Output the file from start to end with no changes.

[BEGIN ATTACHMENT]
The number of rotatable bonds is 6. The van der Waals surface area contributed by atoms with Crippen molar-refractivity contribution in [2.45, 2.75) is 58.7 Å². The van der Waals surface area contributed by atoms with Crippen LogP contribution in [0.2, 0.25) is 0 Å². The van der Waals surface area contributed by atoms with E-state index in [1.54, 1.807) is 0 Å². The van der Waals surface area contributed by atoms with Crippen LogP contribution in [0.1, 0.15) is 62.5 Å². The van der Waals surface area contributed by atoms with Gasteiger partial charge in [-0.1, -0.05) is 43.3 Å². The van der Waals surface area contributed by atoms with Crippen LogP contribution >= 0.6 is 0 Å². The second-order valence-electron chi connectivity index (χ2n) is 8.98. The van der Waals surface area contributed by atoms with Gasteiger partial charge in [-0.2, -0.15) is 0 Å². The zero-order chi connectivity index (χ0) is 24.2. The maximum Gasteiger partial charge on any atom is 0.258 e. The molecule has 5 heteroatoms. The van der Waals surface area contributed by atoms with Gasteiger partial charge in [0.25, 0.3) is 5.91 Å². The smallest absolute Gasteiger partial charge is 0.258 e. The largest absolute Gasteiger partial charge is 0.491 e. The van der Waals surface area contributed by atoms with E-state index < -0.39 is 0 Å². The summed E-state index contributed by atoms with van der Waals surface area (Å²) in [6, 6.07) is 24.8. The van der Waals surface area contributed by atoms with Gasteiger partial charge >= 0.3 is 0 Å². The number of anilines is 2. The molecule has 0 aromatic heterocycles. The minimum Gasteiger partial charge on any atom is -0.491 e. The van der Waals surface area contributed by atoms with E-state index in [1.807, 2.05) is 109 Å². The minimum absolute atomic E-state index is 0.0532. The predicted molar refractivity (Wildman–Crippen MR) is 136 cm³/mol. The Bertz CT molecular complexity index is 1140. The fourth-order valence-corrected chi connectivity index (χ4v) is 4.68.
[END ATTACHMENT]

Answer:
The number of rotatable bonds is 6. The van der Waals surface area contributed by atoms with Crippen molar-refractivity contribution in [2.45, 2.75) is 58.7 Å². The van der Waals surface area contributed by atoms with Crippen LogP contribution in [0.2, 0.25) is 0 Å². The van der Waals surface area contributed by atoms with E-state index in [1.54, 1.807) is 0 Å². The van der Waals surface area contributed by atoms with Crippen LogP contribution in [0.1, 0.15) is 62.5 Å². The van der Waals surface area contributed by atoms with Gasteiger partial charge in [-0.1, -0.05) is 43.3 Å². The van der Waals surface area contributed by atoms with Crippen LogP contribution >= 0.6 is 0 Å². The second-order valence-electron chi connectivity index (χ2n) is 8.98. The van der Waals surface area contributed by atoms with Gasteiger partial charge in [-0.2, -0.15) is 0 Å². The zero-order chi connectivity index (χ0) is 24.2. The maximum Gasteiger partial charge on any atom is 0.258 e. The molecule has 5 heteroatoms. The van der Waals surface area contributed by atoms with Gasteiger partial charge in [0.25, 0.3) is 5.91 Å². The smallest absolute Gasteiger partial charge is 0.258 e. The largest absolute Gasteiger partial charge is 0.491 e. The van der Waals surface area contributed by atoms with E-state index < -0.39 is 0 Å². The summed E-state index contributed by atoms with van der Waals surface area (Å²) in [6, 6.07) is 24.8. The van der Waals surface area contributed by atoms with Gasteiger partial charge >= 0.3 is 0 Å². The number of anilines is 2. The molecule has 0 aromatic heterocycles. The minimum Gasteiger partial charge on any atom is -0.491 e. The van der Waals surface area contributed by atoms with E-state index in [1.807, 2.05) is 109 Å². The minimum absolute atomic E-state index is 0.0532. The predicted molar refractivity (Wildman–Crippen MR) is 136 cm³/mol. The Bertz CT molecular complexity index is 1140. The fourth-order valence-corrected chi connectivity index (χ4v) is 4.68.